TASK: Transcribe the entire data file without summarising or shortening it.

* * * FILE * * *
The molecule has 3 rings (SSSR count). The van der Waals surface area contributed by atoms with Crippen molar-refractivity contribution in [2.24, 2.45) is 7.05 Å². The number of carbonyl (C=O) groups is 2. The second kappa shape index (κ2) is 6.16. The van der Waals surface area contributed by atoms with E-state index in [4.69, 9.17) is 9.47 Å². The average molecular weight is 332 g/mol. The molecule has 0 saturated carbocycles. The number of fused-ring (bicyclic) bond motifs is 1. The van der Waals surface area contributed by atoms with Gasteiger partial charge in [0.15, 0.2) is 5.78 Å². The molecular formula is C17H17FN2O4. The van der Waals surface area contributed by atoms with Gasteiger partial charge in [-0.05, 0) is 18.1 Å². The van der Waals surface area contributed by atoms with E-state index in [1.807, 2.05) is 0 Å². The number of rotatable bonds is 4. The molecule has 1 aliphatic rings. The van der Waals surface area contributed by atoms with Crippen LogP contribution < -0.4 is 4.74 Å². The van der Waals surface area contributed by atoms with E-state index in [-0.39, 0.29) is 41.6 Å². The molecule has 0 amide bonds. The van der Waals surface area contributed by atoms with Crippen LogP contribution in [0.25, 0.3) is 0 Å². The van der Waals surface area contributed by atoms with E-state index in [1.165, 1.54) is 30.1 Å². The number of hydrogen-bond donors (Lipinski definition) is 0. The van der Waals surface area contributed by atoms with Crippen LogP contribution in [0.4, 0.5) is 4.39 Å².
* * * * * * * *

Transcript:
The molecule has 3 rings (SSSR count). The van der Waals surface area contributed by atoms with Crippen molar-refractivity contribution in [2.24, 2.45) is 7.05 Å². The number of carbonyl (C=O) groups is 2. The second kappa shape index (κ2) is 6.16. The van der Waals surface area contributed by atoms with E-state index in [4.69, 9.17) is 9.47 Å². The average molecular weight is 332 g/mol. The molecule has 0 saturated carbocycles. The number of fused-ring (bicyclic) bond motifs is 1. The van der Waals surface area contributed by atoms with Gasteiger partial charge in [0.15, 0.2) is 5.78 Å². The molecular formula is C17H17FN2O4. The van der Waals surface area contributed by atoms with Gasteiger partial charge in [-0.05, 0) is 18.1 Å². The van der Waals surface area contributed by atoms with E-state index in [1.807, 2.05) is 0 Å². The number of rotatable bonds is 4. The molecule has 1 aliphatic rings. The van der Waals surface area contributed by atoms with Crippen LogP contribution < -0.4 is 4.74 Å². The van der Waals surface area contributed by atoms with E-state index in [-0.39, 0.29) is 41.6 Å². The molecule has 0 amide bonds. The van der Waals surface area contributed by atoms with Crippen LogP contribution in [0.25, 0.3) is 0 Å². The van der Waals surface area contributed by atoms with E-state index in [1.165, 1.54) is 30.1 Å². The number of hydrogen-bond donors (Lipinski definition) is 0. The van der Waals surface area contributed by atoms with Crippen LogP contribution in [0.4, 0.5) is 4.39 Å².